As time wore on and increasing numbers of settlers demanded ever larger parcels of land from Maori, antipathy surfaced and escalated into hostility. Once Maori were subdued, a policy of partial integration all but destroyed Maoritanga – the Maori way of doing things. Maori, however, were left well outside the new European order, where difference was perceived as tantamount to a betrayal of the emergent sense of nationhood. Although elements of this still exist and Presbyterian and Anglican values have proved hard to shake off, the Kiwi psyche has become infused with Maori generosity and hospitality, coupled with a colonial mateyness and the unerring belief that whatever happens, “she’ll be right”.
Only in the last forty years has New Zealand come of age and developed a true national self-confidence, something partly forced on it by Britain severing the colonial apron strings, and by the resurgence of Maori identity. Maori demands have been nurtured by a willingness on the part of most Pakeha to redress the wrongs perpetrated over the last 170 years, as long as it doesn’t impinge on their high standard of living or overall feeling of control.
More recently, integration has been replaced with a policy of biculturalism – the somewhat fraught notion of promoting two cultures alongside each other, but with maximum interaction. This policy has been somewhat weakened by relatively recent and extensive immigration from China, Korea and South Asia.
Despite having and achieving much to give them confidence, Kiwis (unlike their Australian neighbours) retain an underlying shyness that borders on an inferiority complex: you may well find yourself interrogated about your opinions on the country almost before you’ve even left the airport. Balancing this is an extraordinary enthusiasm for sports and culture, which generate a swelling pride in New Zealanders when they witness plucky Kiwis taking on and sometimes beating the world.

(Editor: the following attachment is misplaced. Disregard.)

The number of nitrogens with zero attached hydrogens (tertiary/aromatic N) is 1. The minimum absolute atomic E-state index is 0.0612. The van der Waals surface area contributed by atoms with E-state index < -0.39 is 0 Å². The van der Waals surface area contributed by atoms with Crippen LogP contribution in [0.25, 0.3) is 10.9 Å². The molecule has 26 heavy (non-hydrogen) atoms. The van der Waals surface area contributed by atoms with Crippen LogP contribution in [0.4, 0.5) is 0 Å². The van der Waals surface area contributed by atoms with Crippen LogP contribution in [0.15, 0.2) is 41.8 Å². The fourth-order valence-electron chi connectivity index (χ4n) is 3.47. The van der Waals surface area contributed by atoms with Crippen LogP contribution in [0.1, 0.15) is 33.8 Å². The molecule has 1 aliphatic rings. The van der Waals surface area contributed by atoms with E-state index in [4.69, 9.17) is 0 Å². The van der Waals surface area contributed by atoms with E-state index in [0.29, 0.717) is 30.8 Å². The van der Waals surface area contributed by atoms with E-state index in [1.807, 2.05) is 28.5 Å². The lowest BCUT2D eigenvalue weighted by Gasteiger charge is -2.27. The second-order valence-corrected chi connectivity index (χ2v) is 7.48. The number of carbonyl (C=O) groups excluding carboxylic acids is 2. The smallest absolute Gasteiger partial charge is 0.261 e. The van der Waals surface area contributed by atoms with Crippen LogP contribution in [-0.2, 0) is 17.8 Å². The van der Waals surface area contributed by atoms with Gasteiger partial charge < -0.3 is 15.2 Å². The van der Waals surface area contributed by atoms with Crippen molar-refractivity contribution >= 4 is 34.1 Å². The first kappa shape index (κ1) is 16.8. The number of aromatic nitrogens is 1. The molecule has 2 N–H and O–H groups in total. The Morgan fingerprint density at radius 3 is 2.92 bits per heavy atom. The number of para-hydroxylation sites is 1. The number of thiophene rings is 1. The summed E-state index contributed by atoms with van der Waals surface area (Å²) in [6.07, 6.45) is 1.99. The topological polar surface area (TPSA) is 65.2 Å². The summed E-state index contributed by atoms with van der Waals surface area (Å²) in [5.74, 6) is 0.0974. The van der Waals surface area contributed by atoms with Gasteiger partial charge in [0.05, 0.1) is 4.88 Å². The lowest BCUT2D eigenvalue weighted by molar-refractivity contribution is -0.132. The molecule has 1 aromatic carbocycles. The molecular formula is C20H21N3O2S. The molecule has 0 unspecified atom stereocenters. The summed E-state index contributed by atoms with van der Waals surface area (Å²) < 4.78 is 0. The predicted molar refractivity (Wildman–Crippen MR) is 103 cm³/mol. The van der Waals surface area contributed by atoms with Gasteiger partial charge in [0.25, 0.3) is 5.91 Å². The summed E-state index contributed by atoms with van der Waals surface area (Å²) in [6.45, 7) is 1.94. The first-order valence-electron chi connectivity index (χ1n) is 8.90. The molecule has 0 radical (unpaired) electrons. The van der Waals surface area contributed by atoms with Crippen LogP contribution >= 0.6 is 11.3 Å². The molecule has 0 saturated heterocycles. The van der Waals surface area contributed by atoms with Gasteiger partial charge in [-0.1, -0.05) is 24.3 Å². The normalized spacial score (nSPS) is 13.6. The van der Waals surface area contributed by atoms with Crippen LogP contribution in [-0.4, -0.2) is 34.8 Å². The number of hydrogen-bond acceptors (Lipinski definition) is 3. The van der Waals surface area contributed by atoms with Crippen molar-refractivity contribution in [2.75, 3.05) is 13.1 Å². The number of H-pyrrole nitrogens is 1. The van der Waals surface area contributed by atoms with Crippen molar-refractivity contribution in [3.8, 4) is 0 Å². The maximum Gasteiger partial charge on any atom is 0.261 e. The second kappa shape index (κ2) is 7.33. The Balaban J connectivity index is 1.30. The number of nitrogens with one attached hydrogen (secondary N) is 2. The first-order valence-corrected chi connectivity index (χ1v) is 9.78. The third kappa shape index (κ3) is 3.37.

New Zealand is the sort of place people come for a short visit and end up wanting to stay (at least for a few months). Unless you have substantial financial backing, this will probably mean finding some work. And while your earning potential in New Zealand isn’t necessarily going to be great, you can at least supplement your budget for multiple bungy jumps, skydiving lessons and the like. Paid casual work is typically in tourism-linked service industries, or in orchard work.
For the last few years unemployment has remained relatively low and, providing you have the necessary paperwork, finding casual work shouldn’t be too difficult, while better-paid, short-term professional jobs are quite possible if you have the skills. Employment agencies are a good bet for this sort of work, or simply look at general job-search websites such as search4jobs.co.nz and the jobs section oftrademe.co.nz. The minimum wage for all legally employed folk over the age of 16 (other than 16- and 17-year-old new entrants or trainees) is $13 an hour. If you’d rather not tackle the red tape you can simply reduce your travelling costs by working for your board (though technically the Immigration Department still considers this to be work).